Sandy Bridge SPECcpu2006 Estimates

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Performance Estimates and Analysis

Table 1 shows performance for the parallel SPECint_rate and SPECfp_rate tests, which focus on throughput and typically have one copy per hardware thread. Unfortunately, performance estimates for the regular test results were not available. Strangely enough, the AMD SPECfp_rate results used auto-parallelization, which is passing odd for an inherently parallel test. In addition to raw performance, we also calculated the performance normalized to the number of cores and the base frequency. Normalizing to clock frequency is a little inaccurate, since several of the CPUs (e.g. from Intel, IBM) dynamically adjust the frequency upwards. However with all threads active, Intel CPUs will only operate slightly faster than the specification allows, so the error is likely to be fairly small (under 5%). In our discussion, we also assume that Intel’s compiler changes for Sandy Bridge have not ‘cracked’ or ‘broken’ any more of the benchmark tests – this seems fair, but we will have to wait for official results to see.

The results for the top of the line Sandy Bridge are impressive. Of the desktop class chips, it outperforms all but the 6-core Westmere, undoubtedly why Sandy Bridge has yet to take over the “Extreme Edition” slot in the product line up. The raw performance is 14/10% (integer/FP) higher compared to the 4-core Westmere – good considering that the latter has 3 memory channels rather than just 2. But raw performance is perhaps the least interesting of the data in Table 1.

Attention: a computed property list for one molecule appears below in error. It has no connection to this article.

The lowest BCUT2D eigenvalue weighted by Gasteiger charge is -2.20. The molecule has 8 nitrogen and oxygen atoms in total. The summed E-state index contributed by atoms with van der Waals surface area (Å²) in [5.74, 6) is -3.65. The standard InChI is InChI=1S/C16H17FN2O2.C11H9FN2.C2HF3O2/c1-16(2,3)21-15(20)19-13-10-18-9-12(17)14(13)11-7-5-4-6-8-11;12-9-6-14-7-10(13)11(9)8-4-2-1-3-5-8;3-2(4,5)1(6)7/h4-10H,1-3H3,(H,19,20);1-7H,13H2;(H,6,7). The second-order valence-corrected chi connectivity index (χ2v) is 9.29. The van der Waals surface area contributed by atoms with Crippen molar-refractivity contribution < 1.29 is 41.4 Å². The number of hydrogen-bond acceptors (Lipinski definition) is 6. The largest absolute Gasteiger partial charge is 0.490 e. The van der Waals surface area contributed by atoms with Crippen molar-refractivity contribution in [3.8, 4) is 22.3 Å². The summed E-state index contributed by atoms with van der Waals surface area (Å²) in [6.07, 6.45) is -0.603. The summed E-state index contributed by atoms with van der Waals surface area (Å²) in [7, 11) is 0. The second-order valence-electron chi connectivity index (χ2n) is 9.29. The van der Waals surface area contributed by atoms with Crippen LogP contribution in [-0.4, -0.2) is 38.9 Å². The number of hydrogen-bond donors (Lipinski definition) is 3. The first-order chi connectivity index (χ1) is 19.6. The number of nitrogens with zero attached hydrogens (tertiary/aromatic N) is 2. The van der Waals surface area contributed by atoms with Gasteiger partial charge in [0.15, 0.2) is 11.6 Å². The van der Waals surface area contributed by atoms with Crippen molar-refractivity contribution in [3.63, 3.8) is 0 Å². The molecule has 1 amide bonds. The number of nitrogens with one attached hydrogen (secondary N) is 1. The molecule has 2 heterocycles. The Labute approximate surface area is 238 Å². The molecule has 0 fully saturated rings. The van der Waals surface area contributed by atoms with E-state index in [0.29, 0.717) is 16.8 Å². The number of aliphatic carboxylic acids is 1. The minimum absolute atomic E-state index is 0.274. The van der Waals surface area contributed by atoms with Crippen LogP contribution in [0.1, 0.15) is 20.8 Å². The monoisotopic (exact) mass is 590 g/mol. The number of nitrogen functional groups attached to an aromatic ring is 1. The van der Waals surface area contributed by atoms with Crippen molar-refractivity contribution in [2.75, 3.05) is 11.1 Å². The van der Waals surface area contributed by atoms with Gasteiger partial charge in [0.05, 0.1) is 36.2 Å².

Table 1 – Performance Results and Estimates for SPECcpu2006

Sandy Bridge’s performance per core is nothing short of amazing, exceeding all but the POWER7 by a fair margin. Given that the 4GHz POWER7 runs close to 250W, even using IBM’s exotic packaging, and is equipped with a 32MB L3 cache and an incredible amount of memory bandwidth, that is no small accomplishment. The two aren’t even in the same league in terms of cost and power constraints.

The performance normalized to the number of cores and frequency is roughly similar to instructions per cycle (IPC). Since frequencies have stayed similar, this is perhaps the most direct measurement of the changes in the Sandy Bridge microarchitecture. The myriad improvements – the uop cache, larger re-order buffers, improved load/store units, 256-bit AVX, L3 cache – all should show up here. Compared to the high-end Westmere, Sandy Bridge is 29% faster per cycle for SPECint_rate and 43% for SPECfp_rate. For an improvement in microarchitecture alone, this is dramatic.

It is tempting to compare many of these CPUs, but it is important to be careful when the clock frequencies or core counts differ substantially. Memory bandwidth and latency are fixed, so more and faster cores will tend to have lower IPC. To illustrate this, consider the IPC for the 2-core version of Sandy Bridge, which is the best listed in our table – exceeding its 4-core cousin. Memory bandwidth per cycle is critical, especially for SPECfp_rate. Given 2X higher bandwidth per core, and similar frequencies, the lower-end design has a 30% higher IPC for floating point.

While the performance of the top bin Sandy Bridge is the most exciting, Intel has given us several data points to work with. It would be a shame to neglect this information, especially since we can use it to examine various aspects of the architecture.